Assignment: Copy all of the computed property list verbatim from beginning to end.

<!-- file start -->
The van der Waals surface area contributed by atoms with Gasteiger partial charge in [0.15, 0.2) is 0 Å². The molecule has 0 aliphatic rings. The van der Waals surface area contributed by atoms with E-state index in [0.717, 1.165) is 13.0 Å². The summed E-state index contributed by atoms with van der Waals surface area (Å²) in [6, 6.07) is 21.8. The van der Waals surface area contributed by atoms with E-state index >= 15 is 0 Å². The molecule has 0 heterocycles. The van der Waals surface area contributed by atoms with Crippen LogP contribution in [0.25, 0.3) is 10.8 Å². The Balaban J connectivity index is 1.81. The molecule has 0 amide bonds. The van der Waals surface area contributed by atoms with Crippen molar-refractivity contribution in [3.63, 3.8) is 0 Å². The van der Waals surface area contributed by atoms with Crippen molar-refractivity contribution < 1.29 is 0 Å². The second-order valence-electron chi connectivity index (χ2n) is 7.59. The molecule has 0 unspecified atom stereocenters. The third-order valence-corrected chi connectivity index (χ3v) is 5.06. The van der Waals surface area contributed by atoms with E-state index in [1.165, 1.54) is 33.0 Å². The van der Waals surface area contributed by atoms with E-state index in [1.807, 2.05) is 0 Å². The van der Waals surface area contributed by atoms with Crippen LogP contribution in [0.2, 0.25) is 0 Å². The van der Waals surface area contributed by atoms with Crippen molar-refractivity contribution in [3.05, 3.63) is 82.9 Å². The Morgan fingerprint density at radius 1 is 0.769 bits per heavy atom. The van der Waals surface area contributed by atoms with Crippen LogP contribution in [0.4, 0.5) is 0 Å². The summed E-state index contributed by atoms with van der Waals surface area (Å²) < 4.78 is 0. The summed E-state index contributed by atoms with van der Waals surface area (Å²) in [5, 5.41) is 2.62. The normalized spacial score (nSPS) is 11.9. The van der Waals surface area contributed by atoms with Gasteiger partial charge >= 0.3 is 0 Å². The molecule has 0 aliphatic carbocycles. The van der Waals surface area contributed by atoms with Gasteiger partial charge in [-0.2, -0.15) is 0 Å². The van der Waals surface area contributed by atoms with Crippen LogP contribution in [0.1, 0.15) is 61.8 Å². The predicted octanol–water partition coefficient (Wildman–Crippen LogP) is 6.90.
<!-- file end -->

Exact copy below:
The van der Waals surface area contributed by atoms with Gasteiger partial charge in [0.15, 0.2) is 0 Å². The molecule has 0 aliphatic rings. The van der Waals surface area contributed by atoms with E-state index in [0.717, 1.165) is 13.0 Å². The summed E-state index contributed by atoms with van der Waals surface area (Å²) in [6, 6.07) is 21.8. The van der Waals surface area contributed by atoms with E-state index >= 15 is 0 Å². The molecule has 0 heterocycles. The van der Waals surface area contributed by atoms with Crippen LogP contribution in [0.25, 0.3) is 10.8 Å². The Balaban J connectivity index is 1.81. The molecule has 0 amide bonds. The van der Waals surface area contributed by atoms with Crippen molar-refractivity contribution in [3.63, 3.8) is 0 Å². The van der Waals surface area contributed by atoms with Crippen molar-refractivity contribution < 1.29 is 0 Å². The second-order valence-electron chi connectivity index (χ2n) is 7.59. The molecule has 0 unspecified atom stereocenters. The third-order valence-corrected chi connectivity index (χ3v) is 5.06. The van der Waals surface area contributed by atoms with E-state index in [1.165, 1.54) is 33.0 Å². The van der Waals surface area contributed by atoms with E-state index in [1.807, 2.05) is 0 Å². The van der Waals surface area contributed by atoms with Crippen LogP contribution in [0.2, 0.25) is 0 Å². The van der Waals surface area contributed by atoms with Crippen molar-refractivity contribution in [3.05, 3.63) is 82.9 Å². The Morgan fingerprint density at radius 1 is 0.769 bits per heavy atom. The van der Waals surface area contributed by atoms with Crippen LogP contribution in [0.4, 0.5) is 0 Å². The summed E-state index contributed by atoms with van der Waals surface area (Å²) < 4.78 is 0. The summed E-state index contributed by atoms with van der Waals surface area (Å²) in [5, 5.41) is 2.62. The normalized spacial score (nSPS) is 11.9. The van der Waals surface area contributed by atoms with Gasteiger partial charge >= 0.3 is 0 Å². The molecule has 0 aliphatic carbocycles. The van der Waals surface area contributed by atoms with Gasteiger partial charge in [-0.2, -0.15) is 0 Å². The van der Waals surface area contributed by atoms with Crippen LogP contribution in [0.1, 0.15) is 61.8 Å². The predicted octanol–water partition coefficient (Wildman–Crippen LogP) is 6.90.